Keeping Safe on the Internet

Nicole DeVaultBy guest author Nicole DeVault. Nicole DeVault is an IS Analyst at ACHIEVA. She is a graduate of West Virginia University. She has worked in the technology departments at various companies and schools in West Virginia and Pennsylvania. Nicole has spent most of her life working with the intellectual and developmental disabilities population and using technology to adapt the world to their needs.

Welcome to the Internet, a constantly changing and evolving world of information and people. One thing never seems to change though, everything that can catch the unwary as they navigate the vast world of email, web pages, and data.

Even the most veteran traveler can be fooled into downloading a questionable file, and phishing emails and sites are becoming more and more sophisticated. Here are some tips to help keep you and your information safe in cyberspace.

  • Pay attention to web addresses – The address at the top of your browser can tell you a lot of information about a web page, and if they can be trusted. EDU is for accredited schools, GOV is from US government only, ORG tends to be for nonprofit organizations, while COM and INFO can be purchased and used by anyone. For locations outside the US, there are also country codes on web addresses that you can look up.
  • Verify links – If the link in your email says it is from Paypal, but when you click on it, the web address is not Paypal, there is something phishy going on.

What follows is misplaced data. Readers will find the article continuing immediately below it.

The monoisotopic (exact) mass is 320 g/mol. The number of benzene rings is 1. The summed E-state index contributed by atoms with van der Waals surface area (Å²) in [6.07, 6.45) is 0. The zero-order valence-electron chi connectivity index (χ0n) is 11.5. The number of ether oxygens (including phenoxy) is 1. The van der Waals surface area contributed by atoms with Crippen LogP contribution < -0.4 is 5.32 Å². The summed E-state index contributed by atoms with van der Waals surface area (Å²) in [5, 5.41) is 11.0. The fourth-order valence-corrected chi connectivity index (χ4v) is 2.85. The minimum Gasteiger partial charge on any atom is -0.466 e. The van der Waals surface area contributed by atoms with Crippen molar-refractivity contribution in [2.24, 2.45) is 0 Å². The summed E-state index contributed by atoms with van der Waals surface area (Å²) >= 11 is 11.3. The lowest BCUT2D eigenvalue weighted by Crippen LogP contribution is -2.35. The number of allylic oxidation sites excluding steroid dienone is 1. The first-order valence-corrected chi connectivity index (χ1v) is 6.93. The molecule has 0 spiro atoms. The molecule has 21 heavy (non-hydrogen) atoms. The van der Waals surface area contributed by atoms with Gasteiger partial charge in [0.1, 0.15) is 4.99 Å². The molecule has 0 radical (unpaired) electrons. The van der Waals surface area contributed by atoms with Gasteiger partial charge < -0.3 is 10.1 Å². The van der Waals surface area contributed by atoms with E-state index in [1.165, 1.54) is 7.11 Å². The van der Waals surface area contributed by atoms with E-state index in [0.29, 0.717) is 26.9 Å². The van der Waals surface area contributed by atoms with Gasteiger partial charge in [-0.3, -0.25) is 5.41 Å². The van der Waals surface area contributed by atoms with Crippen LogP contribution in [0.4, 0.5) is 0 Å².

• If it is too good or too terrible to be true – Whether you have won a foreign lottery, or the FBI is taking over your computer, these scams work off emotion to get you to hand over information. Always keep in mind that financial institutions and government organizations will NEVER ask for your social security number or other identifying information over email.
  • To download or not – If you need to download a file or program, always be sure you know who it came from. If you do not know who put it out on the internet, you cannot be sure what you may be downloading. It something seems odd, such as a friend emailing you a file unexpectedly, verify that they sent it before you download it.
  • Clicking made too easy – Those 5 pop-ups asking ‘are you sure’ may be annoying, but one of those messages may have been asking to install additional software that you do not want or need. Read before you click OK.
  • Asking never hurt anyone – If you are not sure, ask your IT department. They can always check into anything you have concerns about.

Even if you did something you should not have, let your IT department know immediately. Often they can stop the damage before things get too far. If IT does not know about the problem, they cannot fix it! Now get out there, and have a safe and productive browsing experience!